Hazardous Waste

Hazardous waste and its proper disposal have become a major sociological problem today due to its capability of contaminating the area in which we live and its potential to be lethal to all living things. In order for the United States and the rest of the world to save itself from a potentially life threatening problem they must fix the causes which lead to the improper disposal of hazardous wastes and like materials. Some reasons that hazardous waste has become a problem in the United States today is due to the breakdown in enforcing laws for the proper disposal of such wastes, a lack of initiative on big companies behalf to spend money on proper disposal, and the ease of disposing of such wastes illegally. The mistakes of the past need not be repeated, for hazardous waste can be controlled using methods that prevent damage to human health and the environment. These methods have been neglected in the past primarily because they cost more than indiscriminate or careless dumping, and because no law required their use(Kiefer, 1981, p.51). The problem of hazardous waste today actually stems from the growth of the United States industry after the Second World War. However, with the benefits, unavoidably, come hazardous wastes(Kiefer, 1981, p.9).

Hazardous wastes are the byproducts of everyday industry, ranging from heavy metals like lead, mercury, copper to more dangerous chemicals including cyanide, acids, and synthetic organic compounds. The EPA has established four characteristics that may be used to determine whether or not a waste should be classified as hazardous: Ignitability, Corrosivity, Ractivity, and Toxicity(Block, 1985, p.44). All of these substances and many more are dangerous to wildlife and humans if they are not properly disposed. In 1976 the Resource Conservation and Recovery Act was put into effect by the Environmental Protection Agency. This act requires that hazardous waste be controlled from the time it is produced to its final disposal from cradle-to-grave(Kiefer, 1981,p.11). However, before RCRA went into effect, about ninety percent of hazardous waste was disposed of by methods that did not protect human health or the environment(Kiefer, 1981, p.15).

In New Jersey alone 30 percent (120,000 gallons) of waste is treated or disposed of in 20 licensed New Jersey facilities. The remaining seventy percent (280,000 gallons) goes to out-of-state facilities or is illegally dumped in New Jersey(Dodd, 1980). One reason behind such methods was that before 1976 there were no laws that required corporations to treat or dispose properly the hazardous wastes that they produced. In the capitalist nation we live in these corporations did not see any incentives to properly disposing of hazardous wastes. This would take coming up with new processes, building new equipment, and doing a lot of research that would in the end just cost these companies millions of dollars. Such companies found it much easier to dump these poisonous chemicals in the ground or into waterways, thereby washing their hands of the problem. Another method was to hire out midnight-haulers.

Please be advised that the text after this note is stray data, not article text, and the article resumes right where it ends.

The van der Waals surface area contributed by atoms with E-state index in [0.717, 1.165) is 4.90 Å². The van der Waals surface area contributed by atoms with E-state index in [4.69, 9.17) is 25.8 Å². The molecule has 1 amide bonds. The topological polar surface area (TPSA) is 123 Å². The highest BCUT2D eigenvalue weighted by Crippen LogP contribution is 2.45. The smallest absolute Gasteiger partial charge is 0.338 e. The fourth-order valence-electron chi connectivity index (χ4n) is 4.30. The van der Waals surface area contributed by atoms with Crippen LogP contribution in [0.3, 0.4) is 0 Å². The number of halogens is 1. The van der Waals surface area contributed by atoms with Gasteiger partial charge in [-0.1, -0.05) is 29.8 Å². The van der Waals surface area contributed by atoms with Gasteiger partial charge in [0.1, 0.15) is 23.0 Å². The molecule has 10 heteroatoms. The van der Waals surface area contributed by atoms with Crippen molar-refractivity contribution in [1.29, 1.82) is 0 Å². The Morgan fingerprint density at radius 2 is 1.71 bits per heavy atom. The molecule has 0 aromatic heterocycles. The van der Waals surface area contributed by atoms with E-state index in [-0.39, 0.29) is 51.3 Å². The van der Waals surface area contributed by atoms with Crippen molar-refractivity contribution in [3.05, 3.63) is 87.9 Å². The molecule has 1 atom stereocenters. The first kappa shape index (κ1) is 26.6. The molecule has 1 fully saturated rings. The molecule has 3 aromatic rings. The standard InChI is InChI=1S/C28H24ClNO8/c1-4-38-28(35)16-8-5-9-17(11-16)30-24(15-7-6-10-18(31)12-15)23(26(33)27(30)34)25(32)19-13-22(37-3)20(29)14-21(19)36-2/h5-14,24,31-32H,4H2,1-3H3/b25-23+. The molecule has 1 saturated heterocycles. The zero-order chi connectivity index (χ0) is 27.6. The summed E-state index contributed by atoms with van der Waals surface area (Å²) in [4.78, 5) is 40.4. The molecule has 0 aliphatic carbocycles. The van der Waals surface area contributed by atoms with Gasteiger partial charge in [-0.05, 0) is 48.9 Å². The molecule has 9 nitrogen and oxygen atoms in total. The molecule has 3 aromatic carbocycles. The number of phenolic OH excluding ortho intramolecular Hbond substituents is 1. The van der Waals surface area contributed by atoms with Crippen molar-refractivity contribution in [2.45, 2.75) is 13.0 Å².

These people would load up their trucks with hazardous wastes and while driving let it leak out onto the ground. Another driving force behind the improper disposal of hazardous waste was the Mafia. Organized crime controlled the solid waste disposal industry through the major trade associations, the relevant Teamster locals, and the connivance of political cronies(Block, 1985, p.102). The Mafia has the ability to buy public officials with ease. This and their scare tactics led many EPA officials to do nothing about the illegal activities that took place. Imagine an EPA inspector or state regulatory agent trying to deal with firms controlled by the members of the most powerful crime syndicates in the country(Block, 1985, p.103). All of these reasons led up to the illegal dumping of toxic and or hazardous wastes into the environment. Perhaps the most serious threat to the environment caused by unsound waste disposal practices has been the actual and threatened contamination of groundwater(Block, 1985, p.51). Its true that well over 150 million Americans depend on groundwater for their everyday lives.

The problem with this is that once groundwater is polluted or contaminated, rehabilitation is almost impossible. A recent government report revealed that private and public water supplies have been contaminated in at least twenty-five states(Block, 1985, p.51). These poisonous chemicals can accumulate underground and stay in the same locations for lengthy periods of time. These chemicals never evaporating or breaking down from the rays of the sun can possibly accumulate in aquifers for hundreds of thousands of years, during which time they may continually spoil the groundwater that flows through the area(Block, 1985, p.53). The major factor that allows these practices to go on is the failure of enforcement. Government agencies like the EPA are given the authority to investigate hazardous waste dumpers and illegal landfills. However, there are so few regulations on the proper handling of toxic wastes that these toxic waste dumpers have almost an open invitation to continue their practices.